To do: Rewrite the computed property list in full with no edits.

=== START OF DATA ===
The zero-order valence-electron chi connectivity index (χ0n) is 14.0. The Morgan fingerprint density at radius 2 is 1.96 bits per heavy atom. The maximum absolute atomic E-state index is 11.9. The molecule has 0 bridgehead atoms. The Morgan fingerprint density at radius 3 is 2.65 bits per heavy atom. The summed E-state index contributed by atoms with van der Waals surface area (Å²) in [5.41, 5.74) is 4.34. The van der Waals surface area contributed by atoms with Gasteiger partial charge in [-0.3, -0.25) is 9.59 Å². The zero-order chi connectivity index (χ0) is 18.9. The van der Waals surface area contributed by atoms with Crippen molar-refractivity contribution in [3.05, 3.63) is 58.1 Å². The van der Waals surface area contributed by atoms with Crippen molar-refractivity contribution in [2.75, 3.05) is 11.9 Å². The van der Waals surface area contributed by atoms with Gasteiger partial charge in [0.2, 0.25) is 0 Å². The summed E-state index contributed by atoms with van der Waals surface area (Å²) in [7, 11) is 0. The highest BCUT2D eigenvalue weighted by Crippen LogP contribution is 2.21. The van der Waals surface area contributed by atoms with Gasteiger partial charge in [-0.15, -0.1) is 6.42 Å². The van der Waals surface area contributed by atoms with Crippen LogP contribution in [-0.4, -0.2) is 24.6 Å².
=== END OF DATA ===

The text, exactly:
The zero-order valence-electron chi connectivity index (χ0n) is 14.0. The Morgan fingerprint density at radius 2 is 1.96 bits per heavy atom. The maximum absolute atomic E-state index is 11.9. The molecule has 0 bridgehead atoms. The Morgan fingerprint density at radius 3 is 2.65 bits per heavy atom. The summed E-state index contributed by atoms with van der Waals surface area (Å²) in [5.41, 5.74) is 4.34. The van der Waals surface area contributed by atoms with Gasteiger partial charge in [-0.3, -0.25) is 9.59 Å². The zero-order chi connectivity index (χ0) is 18.9. The van der Waals surface area contributed by atoms with Crippen molar-refractivity contribution in [3.05, 3.63) is 58.1 Å². The van der Waals surface area contributed by atoms with Crippen molar-refractivity contribution in [2.75, 3.05) is 11.9 Å². The van der Waals surface area contributed by atoms with Gasteiger partial charge in [0.2, 0.25) is 0 Å². The summed E-state index contributed by atoms with van der Waals surface area (Å²) in [7, 11) is 0. The highest BCUT2D eigenvalue weighted by Crippen LogP contribution is 2.21. The van der Waals surface area contributed by atoms with Gasteiger partial charge in [-0.15, -0.1) is 6.42 Å². The van der Waals surface area contributed by atoms with Crippen LogP contribution in [-0.4, -0.2) is 24.6 Å².